People living with hearing loss have been advised not to hesitate in seeking professional help as delayed treatment may lead to lasting communication problems.
As its reopening programme continues after lockdown, hearing care specialists at The Hearing Care Centre are warning that social isolation is causing some people to miss out on vital help.
Although The Hearing Care Centre has now been safely offering one-to-one appointments since the beginning of June, the entire hearing ecosystem, including NHS services as well as independent hearing care professionals, was hit hard by the COVID-19 pandemic with most patients being unable to access normal levels of hearing care and possibly storing up future problems.
Managing Director Karen Finch said: “The most satisfying part of being able to re-open for care is knowing that we offer a valuable and much needed service. The relief for patients after receiving our help and treatment has been overwhelming and emotional, especially those presenting with prolonged acute pain from impacted wax and infection.”
“Importantly though,” Karen went on to say, “delaying necessary treatment may lead to a number of other health risks. Recent studies have linked untreated hearing loss in middle age with an increased risk of cognitive decline and early onset dementia; with one claiming a new diagnosis in people aged 45 to 65 more than doubled their chances of developing the condition. This rises to three times if the hearing loss is considered to be ‘moderate’, and five times as great if it is severe.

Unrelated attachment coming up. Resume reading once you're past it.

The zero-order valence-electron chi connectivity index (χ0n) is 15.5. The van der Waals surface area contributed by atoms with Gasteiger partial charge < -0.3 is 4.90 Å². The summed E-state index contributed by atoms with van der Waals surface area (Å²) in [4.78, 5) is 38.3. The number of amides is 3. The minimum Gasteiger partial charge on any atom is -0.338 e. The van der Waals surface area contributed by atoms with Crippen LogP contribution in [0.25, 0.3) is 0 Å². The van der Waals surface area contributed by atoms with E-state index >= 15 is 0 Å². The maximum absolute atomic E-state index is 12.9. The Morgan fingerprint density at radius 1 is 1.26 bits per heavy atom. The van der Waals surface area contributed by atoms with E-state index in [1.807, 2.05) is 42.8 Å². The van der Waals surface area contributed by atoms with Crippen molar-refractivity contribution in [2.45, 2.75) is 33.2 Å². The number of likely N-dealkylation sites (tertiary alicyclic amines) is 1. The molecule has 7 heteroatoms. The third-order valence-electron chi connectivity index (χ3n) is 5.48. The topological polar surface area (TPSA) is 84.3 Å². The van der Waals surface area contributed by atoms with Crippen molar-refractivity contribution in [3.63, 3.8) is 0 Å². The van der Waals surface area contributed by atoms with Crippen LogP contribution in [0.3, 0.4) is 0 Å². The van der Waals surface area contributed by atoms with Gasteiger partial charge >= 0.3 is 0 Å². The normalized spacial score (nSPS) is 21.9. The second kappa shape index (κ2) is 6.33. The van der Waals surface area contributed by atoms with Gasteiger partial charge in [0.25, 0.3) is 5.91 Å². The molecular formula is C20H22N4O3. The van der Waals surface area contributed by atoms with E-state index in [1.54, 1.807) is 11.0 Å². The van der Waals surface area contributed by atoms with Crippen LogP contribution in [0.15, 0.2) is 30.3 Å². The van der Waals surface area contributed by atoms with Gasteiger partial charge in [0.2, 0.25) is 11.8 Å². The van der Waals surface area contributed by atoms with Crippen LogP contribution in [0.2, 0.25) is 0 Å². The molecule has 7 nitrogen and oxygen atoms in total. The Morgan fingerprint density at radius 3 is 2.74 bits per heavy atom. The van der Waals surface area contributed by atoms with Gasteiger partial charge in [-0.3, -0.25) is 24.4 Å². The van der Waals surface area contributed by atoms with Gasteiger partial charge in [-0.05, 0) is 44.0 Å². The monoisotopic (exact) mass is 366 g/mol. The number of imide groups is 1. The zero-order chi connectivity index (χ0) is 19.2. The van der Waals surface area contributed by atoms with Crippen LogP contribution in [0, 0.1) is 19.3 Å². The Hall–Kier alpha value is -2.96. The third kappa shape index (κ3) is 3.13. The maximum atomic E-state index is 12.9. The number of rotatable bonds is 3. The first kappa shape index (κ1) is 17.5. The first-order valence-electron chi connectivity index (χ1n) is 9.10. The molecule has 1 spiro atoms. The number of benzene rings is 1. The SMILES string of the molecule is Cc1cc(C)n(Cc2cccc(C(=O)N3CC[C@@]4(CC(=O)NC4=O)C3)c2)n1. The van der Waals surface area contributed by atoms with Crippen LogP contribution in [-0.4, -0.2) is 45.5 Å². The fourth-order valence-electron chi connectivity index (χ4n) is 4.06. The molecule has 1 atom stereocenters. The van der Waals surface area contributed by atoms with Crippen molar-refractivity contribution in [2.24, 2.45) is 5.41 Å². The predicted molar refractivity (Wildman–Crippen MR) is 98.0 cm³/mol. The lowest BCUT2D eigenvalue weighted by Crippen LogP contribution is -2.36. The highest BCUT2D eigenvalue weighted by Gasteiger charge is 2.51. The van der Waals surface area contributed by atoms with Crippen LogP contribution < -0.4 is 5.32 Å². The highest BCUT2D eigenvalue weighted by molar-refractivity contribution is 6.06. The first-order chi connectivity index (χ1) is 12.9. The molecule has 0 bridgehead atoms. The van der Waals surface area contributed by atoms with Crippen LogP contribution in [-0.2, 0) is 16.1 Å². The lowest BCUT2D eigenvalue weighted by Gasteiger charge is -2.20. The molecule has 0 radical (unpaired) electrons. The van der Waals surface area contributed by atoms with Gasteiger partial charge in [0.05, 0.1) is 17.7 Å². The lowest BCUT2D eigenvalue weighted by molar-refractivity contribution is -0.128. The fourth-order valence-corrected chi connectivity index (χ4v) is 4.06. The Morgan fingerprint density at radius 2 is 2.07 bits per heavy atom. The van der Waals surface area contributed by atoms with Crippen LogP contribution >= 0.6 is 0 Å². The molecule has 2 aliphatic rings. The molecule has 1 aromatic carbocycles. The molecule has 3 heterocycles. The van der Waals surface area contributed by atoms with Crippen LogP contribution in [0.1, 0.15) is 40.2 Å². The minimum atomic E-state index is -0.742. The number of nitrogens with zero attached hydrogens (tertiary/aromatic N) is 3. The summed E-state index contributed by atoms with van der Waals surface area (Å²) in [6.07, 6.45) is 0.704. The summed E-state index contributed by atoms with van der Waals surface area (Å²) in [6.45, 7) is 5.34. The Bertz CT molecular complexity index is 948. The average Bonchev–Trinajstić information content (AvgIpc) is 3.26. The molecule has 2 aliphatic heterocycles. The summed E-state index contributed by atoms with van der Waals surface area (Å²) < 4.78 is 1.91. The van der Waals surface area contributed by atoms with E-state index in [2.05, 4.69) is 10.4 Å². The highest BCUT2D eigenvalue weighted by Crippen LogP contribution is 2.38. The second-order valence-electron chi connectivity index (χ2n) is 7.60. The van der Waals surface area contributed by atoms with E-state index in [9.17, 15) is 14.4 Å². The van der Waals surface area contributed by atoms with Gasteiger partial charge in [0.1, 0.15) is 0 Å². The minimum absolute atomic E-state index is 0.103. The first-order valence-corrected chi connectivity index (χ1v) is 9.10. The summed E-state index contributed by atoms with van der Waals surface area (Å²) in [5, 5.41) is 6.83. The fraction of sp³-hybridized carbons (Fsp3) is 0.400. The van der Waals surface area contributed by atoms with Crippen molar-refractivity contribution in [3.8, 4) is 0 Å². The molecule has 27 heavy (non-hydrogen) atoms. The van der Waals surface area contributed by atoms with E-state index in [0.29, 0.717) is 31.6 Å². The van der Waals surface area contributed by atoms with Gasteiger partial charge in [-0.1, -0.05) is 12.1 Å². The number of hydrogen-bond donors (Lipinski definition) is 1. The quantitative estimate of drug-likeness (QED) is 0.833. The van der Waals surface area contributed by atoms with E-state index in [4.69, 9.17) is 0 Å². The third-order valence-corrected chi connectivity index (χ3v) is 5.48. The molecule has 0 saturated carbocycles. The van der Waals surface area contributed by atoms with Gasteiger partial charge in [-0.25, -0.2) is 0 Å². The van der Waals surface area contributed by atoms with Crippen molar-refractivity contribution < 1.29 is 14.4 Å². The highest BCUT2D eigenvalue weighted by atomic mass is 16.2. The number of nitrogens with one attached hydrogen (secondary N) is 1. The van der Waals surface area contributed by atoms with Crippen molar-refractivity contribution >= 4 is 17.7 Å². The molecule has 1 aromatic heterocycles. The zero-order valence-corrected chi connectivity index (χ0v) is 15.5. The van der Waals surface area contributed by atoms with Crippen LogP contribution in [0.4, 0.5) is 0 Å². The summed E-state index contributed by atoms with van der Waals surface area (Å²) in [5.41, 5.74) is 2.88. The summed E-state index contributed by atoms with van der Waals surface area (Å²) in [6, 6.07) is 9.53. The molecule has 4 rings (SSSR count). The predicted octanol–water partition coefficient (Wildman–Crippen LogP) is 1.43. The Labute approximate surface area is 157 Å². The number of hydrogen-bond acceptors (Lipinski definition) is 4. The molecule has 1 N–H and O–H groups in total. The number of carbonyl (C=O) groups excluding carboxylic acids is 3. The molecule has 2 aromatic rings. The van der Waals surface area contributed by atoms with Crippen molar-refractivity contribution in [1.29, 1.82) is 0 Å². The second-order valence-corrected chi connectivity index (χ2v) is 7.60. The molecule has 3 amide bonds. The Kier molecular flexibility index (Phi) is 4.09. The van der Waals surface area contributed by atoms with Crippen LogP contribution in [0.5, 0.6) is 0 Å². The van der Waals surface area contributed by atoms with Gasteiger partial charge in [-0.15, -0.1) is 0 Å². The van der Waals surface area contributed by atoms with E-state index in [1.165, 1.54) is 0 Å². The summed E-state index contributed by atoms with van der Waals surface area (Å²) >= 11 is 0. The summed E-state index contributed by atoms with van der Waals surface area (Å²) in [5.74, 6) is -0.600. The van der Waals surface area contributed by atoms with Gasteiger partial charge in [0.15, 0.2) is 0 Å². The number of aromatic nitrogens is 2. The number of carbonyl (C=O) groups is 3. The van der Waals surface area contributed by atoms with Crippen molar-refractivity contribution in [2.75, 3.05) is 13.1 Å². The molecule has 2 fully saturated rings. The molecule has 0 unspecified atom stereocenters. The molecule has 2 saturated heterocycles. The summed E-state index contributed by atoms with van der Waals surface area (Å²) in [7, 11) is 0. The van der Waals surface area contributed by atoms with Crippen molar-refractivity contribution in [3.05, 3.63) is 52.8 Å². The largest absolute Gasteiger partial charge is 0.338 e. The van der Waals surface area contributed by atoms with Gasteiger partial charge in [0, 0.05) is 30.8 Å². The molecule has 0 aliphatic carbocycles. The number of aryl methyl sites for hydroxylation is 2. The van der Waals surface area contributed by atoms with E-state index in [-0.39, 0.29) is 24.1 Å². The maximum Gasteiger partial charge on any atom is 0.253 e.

It’s not clear why untreated diminished hearing has such a strong link to dementia, however experts suggest it could be connected to communication, cognitive ability and isolation. However, the link between not treating hearing loss and early onset dementia is there, and wearing hearing aids could help with slowing dementia rates.
Hearing loss has always been a public health issue. Isolation brought on by the UK lockdown has highlighted the importance of good hearing. A more concentrated situation, in which, even having a mild hearing loss, the feelings of isolation and being cut off from loved ones is even more pronounced, potentially impacting on mental health.
In many cases, especially among the elderly, communication and connecting with loved ones or friends is currently happening over the phone, via video calls, taking place at a distance of two metres or behind a face mask. None of these elements are conducive to easy communication, especially to someone with a hearing loss.
Even without lockdown, often people will have a hearing loss but do nothing about it, believing it to be something that has to be lived with or an inevitable burden of ageing.”
Karen concluded: “Early diagnosis of reduced hearing, preventative action such as wearing ear protection in noisy settings and making use of digital, discreet but effective hearing aids could help. The NHS includes hearing loss among the risk factors for dementia. Keeping all cognitive function as sharp as you can for as long as you can is important, because if you’re not hearing well, then basic communication is affected. That brings its own knock-on effects in terms of one’s ability to function.”
“We are currently experiencing the perfect storm of an ageing population who quite rightly wish to maintain their lifestyles and in turn maintain their communication skills, at the highest level whilst living in an increasing noisy world – this storm cannot be ignored but can be weathered by seeking the right help as early as possible. We are saying if you have discovered during lockdown you need support with your hearing, please don’t let hearing loss prolong your isolation”
The Hearing Care Centre is currently offering audiology and ear wax removal by appointment at fifteen centres across Suffolk and Norfolk with plans for more centres in the coming weeks. Information can be found at: www.hearingcarecentre.co.uk.